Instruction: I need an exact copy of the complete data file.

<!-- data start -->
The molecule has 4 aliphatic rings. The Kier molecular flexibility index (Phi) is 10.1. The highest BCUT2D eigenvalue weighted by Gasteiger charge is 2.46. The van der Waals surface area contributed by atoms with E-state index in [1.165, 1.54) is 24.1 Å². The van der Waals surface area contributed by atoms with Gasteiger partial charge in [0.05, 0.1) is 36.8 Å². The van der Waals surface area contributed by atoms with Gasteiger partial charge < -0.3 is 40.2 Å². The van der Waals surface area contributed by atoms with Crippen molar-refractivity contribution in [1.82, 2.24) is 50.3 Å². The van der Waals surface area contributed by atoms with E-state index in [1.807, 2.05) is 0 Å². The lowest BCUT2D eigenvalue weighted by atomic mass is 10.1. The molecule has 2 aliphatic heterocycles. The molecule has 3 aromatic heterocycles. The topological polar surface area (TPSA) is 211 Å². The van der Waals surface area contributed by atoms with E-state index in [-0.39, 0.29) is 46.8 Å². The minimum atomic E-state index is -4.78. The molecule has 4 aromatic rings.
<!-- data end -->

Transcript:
The molecule has 4 aliphatic rings. The Kier molecular flexibility index (Phi) is 10.1. The highest BCUT2D eigenvalue weighted by Gasteiger charge is 2.46. The van der Waals surface area contributed by atoms with E-state index in [1.165, 1.54) is 24.1 Å². The van der Waals surface area contributed by atoms with Gasteiger partial charge in [0.05, 0.1) is 36.8 Å². The van der Waals surface area contributed by atoms with Gasteiger partial charge < -0.3 is 40.2 Å². The van der Waals surface area contributed by atoms with Crippen molar-refractivity contribution in [1.82, 2.24) is 50.3 Å². The van der Waals surface area contributed by atoms with E-state index in [1.807, 2.05) is 0 Å². The lowest BCUT2D eigenvalue weighted by atomic mass is 10.1. The molecule has 2 aliphatic heterocycles. The molecule has 3 aromatic heterocycles. The topological polar surface area (TPSA) is 211 Å². The van der Waals surface area contributed by atoms with E-state index in [-0.39, 0.29) is 46.8 Å². The minimum atomic E-state index is -4.78. The molecule has 4 aromatic rings.